Who monitors volcanic gases emitted by Kīlauea and how is it done??

The U.S. Geological Survey's Hawaiian Volcano Observatory (HVO) determines the amount and composition of gases emitted by Kīlauea Volcano. Changes in gas emissions can reveal important clues about the inner workings of a volcano, so they are measured on a regular basis.

HVO scientists use both remote and direct sampling techniques to measure compositions and emission rates of gas from Kīlauea Volcano.

To determine the rate at which sulfur dioxide (SO2) is emitted, HVO scientists measure the amount of ultraviolet (UV) radiation energy absorbed by the volcanic gas plume as sunlight passes through it. They do this by attaching a mini-UV spectrometer (Flyspec) to a field vehicle and driving beneath the plume.

The amount of carbon dioxide (CO2) emitted by Kīlauea is measured using a small infrared analyzer (LI-COR). Scientists drive this instrument through a gas plume, along with the Flyspec, while it continuously and directly samples the ground-level cross-section of the plume.

Another tool used to measure the relative abundance of some gases, including SO2, CO2, hydrogen chloride (HCl), hydrogen fluoride (HF), carbon monoxide (CO) and water vapor (H20), is the Fourier Transform infrared spectrometer (FTIR), which can continuously sample gas in a volcanic plume. The FTIR measures the amount of light absorbed by gases along an open path between the spectrometer and an infrared source, such as an eruptive vent. 

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Does vog (volcanic smog) impact plants and animals?

The sulfuric acid droplets in vog have the corrosive properties of dilute battery acid. When vog mixes directly with moisture on the leaves of plants it can cause severe chemical burns, which can damage or kill the plants. Sulfur dioxide (SO2) gas can also diffuse through leaves and dissolve to form acidic conditions within plant tissue. Farmers...

What gases are emitted by Kīlauea and other active volcanoes?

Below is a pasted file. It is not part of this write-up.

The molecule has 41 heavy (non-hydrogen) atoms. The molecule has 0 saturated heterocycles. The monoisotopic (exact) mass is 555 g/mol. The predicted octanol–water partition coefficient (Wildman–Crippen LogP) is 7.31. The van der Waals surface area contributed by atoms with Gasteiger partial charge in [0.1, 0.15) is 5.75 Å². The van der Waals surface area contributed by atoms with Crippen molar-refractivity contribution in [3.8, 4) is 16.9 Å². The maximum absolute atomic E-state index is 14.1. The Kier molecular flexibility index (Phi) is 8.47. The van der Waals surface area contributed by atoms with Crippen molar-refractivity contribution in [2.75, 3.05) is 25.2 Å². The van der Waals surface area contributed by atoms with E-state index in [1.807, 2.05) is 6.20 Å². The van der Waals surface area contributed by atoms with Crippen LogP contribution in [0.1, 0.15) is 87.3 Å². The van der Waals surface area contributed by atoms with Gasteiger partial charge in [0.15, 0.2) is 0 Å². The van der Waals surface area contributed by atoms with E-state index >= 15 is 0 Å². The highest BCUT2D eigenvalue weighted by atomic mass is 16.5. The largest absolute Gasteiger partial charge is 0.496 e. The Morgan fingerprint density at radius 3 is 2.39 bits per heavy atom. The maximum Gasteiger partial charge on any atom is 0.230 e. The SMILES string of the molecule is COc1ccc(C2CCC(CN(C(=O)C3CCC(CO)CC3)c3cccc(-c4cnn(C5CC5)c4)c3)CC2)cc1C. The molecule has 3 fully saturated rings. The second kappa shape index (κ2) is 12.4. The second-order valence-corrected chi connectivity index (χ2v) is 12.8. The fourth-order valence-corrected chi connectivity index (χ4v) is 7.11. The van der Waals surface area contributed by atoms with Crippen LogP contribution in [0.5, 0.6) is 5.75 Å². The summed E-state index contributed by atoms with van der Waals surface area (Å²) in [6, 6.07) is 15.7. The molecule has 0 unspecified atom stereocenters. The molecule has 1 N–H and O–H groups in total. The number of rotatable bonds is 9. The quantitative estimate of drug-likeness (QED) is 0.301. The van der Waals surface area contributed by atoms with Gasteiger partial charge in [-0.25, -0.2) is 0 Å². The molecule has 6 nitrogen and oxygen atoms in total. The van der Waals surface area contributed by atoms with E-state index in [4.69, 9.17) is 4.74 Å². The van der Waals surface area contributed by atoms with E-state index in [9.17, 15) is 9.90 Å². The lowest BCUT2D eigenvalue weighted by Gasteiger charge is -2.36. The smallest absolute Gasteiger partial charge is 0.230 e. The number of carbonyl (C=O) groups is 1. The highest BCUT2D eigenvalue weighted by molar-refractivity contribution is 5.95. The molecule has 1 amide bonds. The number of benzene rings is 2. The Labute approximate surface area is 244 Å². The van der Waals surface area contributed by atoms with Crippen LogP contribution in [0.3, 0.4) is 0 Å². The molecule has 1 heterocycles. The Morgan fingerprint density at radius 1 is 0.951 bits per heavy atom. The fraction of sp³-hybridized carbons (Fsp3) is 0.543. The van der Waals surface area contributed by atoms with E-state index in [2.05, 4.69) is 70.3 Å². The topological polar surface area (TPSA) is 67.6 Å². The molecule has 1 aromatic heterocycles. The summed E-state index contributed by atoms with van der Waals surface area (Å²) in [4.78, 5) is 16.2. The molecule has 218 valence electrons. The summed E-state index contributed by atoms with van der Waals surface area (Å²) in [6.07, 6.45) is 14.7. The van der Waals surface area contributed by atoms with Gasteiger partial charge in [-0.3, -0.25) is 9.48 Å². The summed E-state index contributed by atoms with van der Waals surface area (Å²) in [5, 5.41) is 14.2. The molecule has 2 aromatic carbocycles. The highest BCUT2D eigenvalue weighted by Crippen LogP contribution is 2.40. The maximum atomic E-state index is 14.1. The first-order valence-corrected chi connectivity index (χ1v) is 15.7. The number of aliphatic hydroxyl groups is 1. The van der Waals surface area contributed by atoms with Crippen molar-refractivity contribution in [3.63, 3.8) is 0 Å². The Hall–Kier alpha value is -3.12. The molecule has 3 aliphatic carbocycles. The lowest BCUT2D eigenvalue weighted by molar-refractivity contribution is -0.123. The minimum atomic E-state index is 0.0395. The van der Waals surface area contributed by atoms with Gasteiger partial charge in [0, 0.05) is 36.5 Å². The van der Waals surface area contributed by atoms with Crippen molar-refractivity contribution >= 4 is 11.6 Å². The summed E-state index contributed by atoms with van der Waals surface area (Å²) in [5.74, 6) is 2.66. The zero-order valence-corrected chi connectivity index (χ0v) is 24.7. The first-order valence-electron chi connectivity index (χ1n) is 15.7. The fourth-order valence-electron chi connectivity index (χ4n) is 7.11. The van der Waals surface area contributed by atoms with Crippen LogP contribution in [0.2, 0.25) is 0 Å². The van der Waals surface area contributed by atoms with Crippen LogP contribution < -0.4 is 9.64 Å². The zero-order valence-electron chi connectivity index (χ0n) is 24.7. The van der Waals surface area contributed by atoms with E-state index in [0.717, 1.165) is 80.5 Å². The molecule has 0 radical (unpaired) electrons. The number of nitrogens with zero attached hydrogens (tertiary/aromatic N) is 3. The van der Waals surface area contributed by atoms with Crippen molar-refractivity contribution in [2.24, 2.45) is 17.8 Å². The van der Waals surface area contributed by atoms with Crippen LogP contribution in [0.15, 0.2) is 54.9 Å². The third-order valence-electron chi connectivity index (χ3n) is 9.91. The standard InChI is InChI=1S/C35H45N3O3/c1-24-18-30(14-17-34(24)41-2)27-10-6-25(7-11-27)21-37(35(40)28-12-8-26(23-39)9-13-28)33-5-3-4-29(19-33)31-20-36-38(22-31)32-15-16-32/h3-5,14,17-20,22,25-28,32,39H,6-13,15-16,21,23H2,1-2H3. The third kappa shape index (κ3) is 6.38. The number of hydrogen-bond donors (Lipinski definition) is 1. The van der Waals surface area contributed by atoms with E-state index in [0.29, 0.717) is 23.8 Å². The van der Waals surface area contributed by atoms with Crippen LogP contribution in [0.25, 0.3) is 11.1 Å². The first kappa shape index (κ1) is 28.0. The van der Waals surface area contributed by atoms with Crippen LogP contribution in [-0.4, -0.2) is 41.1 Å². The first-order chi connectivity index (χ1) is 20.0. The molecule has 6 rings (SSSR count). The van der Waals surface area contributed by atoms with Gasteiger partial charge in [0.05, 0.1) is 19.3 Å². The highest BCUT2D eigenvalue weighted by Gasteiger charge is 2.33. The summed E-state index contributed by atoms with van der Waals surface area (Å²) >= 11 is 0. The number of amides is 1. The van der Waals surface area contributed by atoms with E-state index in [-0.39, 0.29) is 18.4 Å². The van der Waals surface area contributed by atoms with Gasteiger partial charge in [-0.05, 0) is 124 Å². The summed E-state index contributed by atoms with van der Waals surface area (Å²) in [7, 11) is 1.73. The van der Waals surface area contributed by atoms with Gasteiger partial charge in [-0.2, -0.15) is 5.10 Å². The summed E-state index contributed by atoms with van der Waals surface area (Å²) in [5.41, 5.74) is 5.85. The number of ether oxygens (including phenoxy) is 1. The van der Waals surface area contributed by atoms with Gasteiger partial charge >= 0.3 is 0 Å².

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Where and how do sulfur dioxide and volcanic gases (vog) affect air quality in Hawaii?

The most critical factors that determine how much vog impacts an area are wind direction and speed. Air temperature, humidity, rainfall, location of the source, and the amount of sulfur dioxide (SO2) being emitted are also factors. During prevailing trade (from northeast) wind conditions, any SO2 emitted from Pu`u `Ō `ō is blown out to sea, while...

How much sulfur dioxide (SO2) gas does Kīlauea emit?

Kīlauea typically emits between 500 and 14,000 metric tons of sulfur dioxide gas (SO2) per day during periods of sustained eruption. During the 2018 eruption at Kīlauea’s Lower East Rift Zone, SO2 emissions were over 30,000 metric tons per day, in keeping with the increased vigor of that eruption. Methods for calculating emission rates for SO2 can...

Should I cancel my plans to visit to Hawai`i Island because of sulfur dioxide (SO2) and vog?

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What health hazards are posed by vog (volcanic smog)?

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What is "vog"? How is it related to sulfur dioxide (SO2) emissions?

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Does ash ever erupt from Kīlauea Volcano??

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Why is it important to monitor volcanoes?